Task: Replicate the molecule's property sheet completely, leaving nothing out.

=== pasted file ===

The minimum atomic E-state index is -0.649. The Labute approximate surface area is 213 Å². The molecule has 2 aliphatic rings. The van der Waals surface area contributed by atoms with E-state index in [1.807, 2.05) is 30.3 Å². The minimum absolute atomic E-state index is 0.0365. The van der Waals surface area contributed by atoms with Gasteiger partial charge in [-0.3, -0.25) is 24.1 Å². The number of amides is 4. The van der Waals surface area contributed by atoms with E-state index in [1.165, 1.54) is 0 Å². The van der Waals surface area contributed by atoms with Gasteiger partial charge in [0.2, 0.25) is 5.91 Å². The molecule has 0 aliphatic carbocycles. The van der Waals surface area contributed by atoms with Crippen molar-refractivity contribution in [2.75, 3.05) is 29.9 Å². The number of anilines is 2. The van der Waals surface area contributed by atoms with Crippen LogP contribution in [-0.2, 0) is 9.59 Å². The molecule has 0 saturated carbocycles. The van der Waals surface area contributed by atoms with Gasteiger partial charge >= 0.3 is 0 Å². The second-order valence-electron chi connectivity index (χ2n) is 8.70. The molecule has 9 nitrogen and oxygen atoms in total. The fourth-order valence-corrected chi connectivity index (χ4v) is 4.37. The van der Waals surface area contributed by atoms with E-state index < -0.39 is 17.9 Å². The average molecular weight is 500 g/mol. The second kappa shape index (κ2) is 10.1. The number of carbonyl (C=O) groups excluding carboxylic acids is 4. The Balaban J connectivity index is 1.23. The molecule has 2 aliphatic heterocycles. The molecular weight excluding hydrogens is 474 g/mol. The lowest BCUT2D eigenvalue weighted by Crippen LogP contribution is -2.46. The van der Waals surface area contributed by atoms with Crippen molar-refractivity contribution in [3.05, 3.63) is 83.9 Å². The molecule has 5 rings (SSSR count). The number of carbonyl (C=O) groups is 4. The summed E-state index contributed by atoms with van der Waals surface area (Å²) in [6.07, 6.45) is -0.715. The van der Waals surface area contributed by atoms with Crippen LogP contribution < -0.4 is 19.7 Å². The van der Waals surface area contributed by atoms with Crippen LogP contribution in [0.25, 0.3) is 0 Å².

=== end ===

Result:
The minimum atomic E-state index is -0.649. The Labute approximate surface area is 213 Å². The molecule has 2 aliphatic rings. The van der Waals surface area contributed by atoms with E-state index in [1.807, 2.05) is 30.3 Å². The minimum absolute atomic E-state index is 0.0365. The van der Waals surface area contributed by atoms with Gasteiger partial charge in [-0.3, -0.25) is 24.1 Å². The number of amides is 4. The van der Waals surface area contributed by atoms with E-state index in [1.165, 1.54) is 0 Å². The van der Waals surface area contributed by atoms with Gasteiger partial charge in [0.2, 0.25) is 5.91 Å². The molecule has 0 aliphatic carbocycles. The van der Waals surface area contributed by atoms with Crippen molar-refractivity contribution in [2.75, 3.05) is 29.9 Å². The number of anilines is 2. The van der Waals surface area contributed by atoms with Crippen LogP contribution in [-0.2, 0) is 9.59 Å². The molecule has 0 saturated carbocycles. The van der Waals surface area contributed by atoms with Gasteiger partial charge >= 0.3 is 0 Å². The second-order valence-electron chi connectivity index (χ2n) is 8.70. The molecule has 9 nitrogen and oxygen atoms in total. The fourth-order valence-corrected chi connectivity index (χ4v) is 4.37. The van der Waals surface area contributed by atoms with E-state index < -0.39 is 17.9 Å². The average molecular weight is 500 g/mol. The second kappa shape index (κ2) is 10.1. The number of carbonyl (C=O) groups excluding carboxylic acids is 4. The Balaban J connectivity index is 1.23. The molecule has 2 aliphatic heterocycles. The molecular weight excluding hydrogens is 474 g/mol. The lowest BCUT2D eigenvalue weighted by Crippen LogP contribution is -2.46. The van der Waals surface area contributed by atoms with Crippen molar-refractivity contribution in [3.05, 3.63) is 83.9 Å². The molecule has 5 rings (SSSR count). The number of carbonyl (C=O) groups is 4. The summed E-state index contributed by atoms with van der Waals surface area (Å²) in [6.07, 6.45) is -0.715. The van der Waals surface area contributed by atoms with Crippen LogP contribution < -0.4 is 19.7 Å². The van der Waals surface area contributed by atoms with Crippen LogP contribution in [0.25, 0.3) is 0 Å².